Thursday, September 3, 2009

A Green Idea!


Trash gets no respect! But that is already changing. Production has started to create a movable power generator that will be fueled by waste products using everything from walnut shells to discarded tires. And did you know that the excessive methane gas produced by landfills can be used as energy as well?
Up till now solar and wind energy have been the best sources of renewable energies. One new plan calls for utilization of biomass materials, including agricultural wastes, cardboard, paper and sawdust. With this unit, a wood mill could incinerate sawdust and other waste creating enough power to run its machines rather than depend on diesel power.

Here's how it works. The multi piece unit has a large feed hopper and a high temperature incinerator that vaporizes the biomass as it enters. The resulting heat can turn a turbine, making up to 300 kilowatts of electricity. The unit is transportable, so everything is done on site. Instead of taking the trash to a location for burying or burning, you dispose of it at the source and create energy for use.

The output is a fraction of the capacity of an industrial power plant but because it can be transported and set up in a matter of days, it can be brought to remote areas. It's been tested on a wide range of materials, including corn cobs and husks, sugar cane residue and non-recyclable plastics. It's 75 percent efficient and has met very stringent emissions requirements.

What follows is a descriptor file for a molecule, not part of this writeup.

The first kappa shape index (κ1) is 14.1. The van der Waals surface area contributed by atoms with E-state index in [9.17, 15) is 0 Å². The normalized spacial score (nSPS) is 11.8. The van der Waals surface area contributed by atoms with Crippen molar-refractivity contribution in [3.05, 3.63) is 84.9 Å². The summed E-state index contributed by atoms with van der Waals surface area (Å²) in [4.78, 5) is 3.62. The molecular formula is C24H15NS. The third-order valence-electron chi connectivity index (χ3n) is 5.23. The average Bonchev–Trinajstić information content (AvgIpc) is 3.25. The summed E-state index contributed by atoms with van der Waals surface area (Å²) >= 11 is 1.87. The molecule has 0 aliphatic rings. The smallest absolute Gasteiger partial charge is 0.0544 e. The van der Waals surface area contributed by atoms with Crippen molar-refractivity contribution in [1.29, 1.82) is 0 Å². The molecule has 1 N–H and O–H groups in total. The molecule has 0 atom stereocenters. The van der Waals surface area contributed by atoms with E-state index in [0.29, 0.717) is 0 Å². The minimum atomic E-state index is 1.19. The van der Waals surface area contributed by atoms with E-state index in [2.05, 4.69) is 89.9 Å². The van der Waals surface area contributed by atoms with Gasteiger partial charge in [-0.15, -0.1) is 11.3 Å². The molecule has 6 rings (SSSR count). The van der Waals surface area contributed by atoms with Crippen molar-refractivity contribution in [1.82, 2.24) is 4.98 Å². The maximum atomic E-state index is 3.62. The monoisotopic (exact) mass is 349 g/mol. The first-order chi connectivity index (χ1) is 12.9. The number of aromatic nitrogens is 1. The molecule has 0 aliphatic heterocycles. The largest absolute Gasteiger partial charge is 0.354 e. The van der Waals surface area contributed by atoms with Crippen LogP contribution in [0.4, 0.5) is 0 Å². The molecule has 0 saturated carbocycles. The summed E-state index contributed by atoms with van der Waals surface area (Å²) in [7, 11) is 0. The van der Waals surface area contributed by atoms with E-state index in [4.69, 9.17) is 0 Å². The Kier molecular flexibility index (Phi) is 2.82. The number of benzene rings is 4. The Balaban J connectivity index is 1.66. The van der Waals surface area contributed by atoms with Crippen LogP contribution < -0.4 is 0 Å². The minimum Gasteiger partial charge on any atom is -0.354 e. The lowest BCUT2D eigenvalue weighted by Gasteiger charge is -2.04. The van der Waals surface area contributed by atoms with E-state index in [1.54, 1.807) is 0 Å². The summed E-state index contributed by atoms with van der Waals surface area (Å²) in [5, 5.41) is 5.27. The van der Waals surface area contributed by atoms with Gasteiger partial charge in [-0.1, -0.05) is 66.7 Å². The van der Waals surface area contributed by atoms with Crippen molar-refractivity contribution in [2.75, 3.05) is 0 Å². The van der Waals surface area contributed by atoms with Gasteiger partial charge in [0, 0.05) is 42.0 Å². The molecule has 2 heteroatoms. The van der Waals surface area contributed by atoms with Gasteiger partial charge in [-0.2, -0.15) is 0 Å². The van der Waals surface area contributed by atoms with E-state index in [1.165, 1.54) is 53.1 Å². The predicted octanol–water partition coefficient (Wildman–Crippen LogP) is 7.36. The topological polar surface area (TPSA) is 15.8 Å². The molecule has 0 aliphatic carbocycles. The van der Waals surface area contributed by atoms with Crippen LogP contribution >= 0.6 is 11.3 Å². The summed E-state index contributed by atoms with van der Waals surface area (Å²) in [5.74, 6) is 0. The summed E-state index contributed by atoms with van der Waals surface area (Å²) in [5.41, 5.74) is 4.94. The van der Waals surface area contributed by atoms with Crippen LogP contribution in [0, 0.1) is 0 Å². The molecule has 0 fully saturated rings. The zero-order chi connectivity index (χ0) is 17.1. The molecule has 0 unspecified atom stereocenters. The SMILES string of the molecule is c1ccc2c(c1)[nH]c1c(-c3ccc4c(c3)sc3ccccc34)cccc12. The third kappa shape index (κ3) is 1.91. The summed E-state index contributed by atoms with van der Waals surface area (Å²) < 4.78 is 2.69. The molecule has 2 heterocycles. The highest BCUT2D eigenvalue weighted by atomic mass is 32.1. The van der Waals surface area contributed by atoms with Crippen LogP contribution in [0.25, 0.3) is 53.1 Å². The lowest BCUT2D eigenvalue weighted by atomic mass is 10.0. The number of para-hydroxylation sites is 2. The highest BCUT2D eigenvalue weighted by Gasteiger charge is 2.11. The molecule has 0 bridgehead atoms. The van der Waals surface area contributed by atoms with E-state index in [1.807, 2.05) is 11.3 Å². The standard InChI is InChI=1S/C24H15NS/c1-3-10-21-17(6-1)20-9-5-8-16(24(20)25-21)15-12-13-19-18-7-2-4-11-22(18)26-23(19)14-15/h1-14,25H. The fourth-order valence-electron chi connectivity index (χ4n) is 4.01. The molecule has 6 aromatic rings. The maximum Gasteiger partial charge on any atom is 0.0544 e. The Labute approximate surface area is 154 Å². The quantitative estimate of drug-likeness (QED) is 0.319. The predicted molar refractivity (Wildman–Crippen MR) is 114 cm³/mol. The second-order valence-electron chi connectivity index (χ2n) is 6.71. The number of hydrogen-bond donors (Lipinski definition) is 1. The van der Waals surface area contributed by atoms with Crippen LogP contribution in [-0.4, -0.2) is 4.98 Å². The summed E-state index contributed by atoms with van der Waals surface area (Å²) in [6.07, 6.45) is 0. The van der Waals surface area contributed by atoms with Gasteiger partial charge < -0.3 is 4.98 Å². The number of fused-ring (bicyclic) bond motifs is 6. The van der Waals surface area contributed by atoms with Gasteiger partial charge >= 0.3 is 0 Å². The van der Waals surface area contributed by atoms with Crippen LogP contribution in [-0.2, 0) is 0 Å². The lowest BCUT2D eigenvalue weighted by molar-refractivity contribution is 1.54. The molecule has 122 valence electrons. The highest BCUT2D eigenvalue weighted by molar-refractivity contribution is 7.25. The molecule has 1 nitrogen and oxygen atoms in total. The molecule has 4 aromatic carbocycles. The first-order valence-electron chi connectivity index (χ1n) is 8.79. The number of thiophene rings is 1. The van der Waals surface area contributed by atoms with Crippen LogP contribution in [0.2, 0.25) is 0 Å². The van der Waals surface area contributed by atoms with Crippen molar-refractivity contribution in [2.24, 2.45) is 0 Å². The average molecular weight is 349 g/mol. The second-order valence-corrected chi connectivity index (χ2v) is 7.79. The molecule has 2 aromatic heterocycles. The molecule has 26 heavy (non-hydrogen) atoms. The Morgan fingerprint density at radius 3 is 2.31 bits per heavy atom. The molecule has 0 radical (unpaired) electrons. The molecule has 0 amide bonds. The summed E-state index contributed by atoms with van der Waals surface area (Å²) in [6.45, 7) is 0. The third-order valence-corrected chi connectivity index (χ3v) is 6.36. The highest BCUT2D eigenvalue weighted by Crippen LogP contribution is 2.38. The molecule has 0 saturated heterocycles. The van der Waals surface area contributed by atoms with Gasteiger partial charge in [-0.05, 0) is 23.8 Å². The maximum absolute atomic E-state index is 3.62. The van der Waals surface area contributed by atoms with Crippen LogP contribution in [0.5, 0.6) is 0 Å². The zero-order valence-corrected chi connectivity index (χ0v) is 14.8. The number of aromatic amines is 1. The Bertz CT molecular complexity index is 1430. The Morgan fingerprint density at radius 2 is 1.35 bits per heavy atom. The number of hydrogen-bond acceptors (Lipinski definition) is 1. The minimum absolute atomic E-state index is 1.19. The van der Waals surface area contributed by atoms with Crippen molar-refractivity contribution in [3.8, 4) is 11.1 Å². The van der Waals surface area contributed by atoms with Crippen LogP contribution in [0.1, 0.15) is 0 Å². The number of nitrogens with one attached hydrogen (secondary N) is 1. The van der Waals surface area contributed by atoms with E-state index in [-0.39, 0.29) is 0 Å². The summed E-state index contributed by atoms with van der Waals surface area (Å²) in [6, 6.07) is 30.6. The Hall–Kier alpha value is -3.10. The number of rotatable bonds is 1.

In addition to the movable power generator, harnessing the methane naturally produced by waste breaking down in landfills is another green energy option. Methane is a primary constituent of landfill gas (LFG) and a potent greenhouse gas when released to the atmosphere. Reducing methane emissions by capturing LFG and using it as an energy source can yield substantial energy, economic, and environmental benefits. The implementation of landfill gas energy (LFGE) projects reduces greenhouse gases and air pollutants, leading to improved local air quality and reduced possible health risks. LFG projects also improve energy independence, produce cost savings, create jobs, and help local economies.
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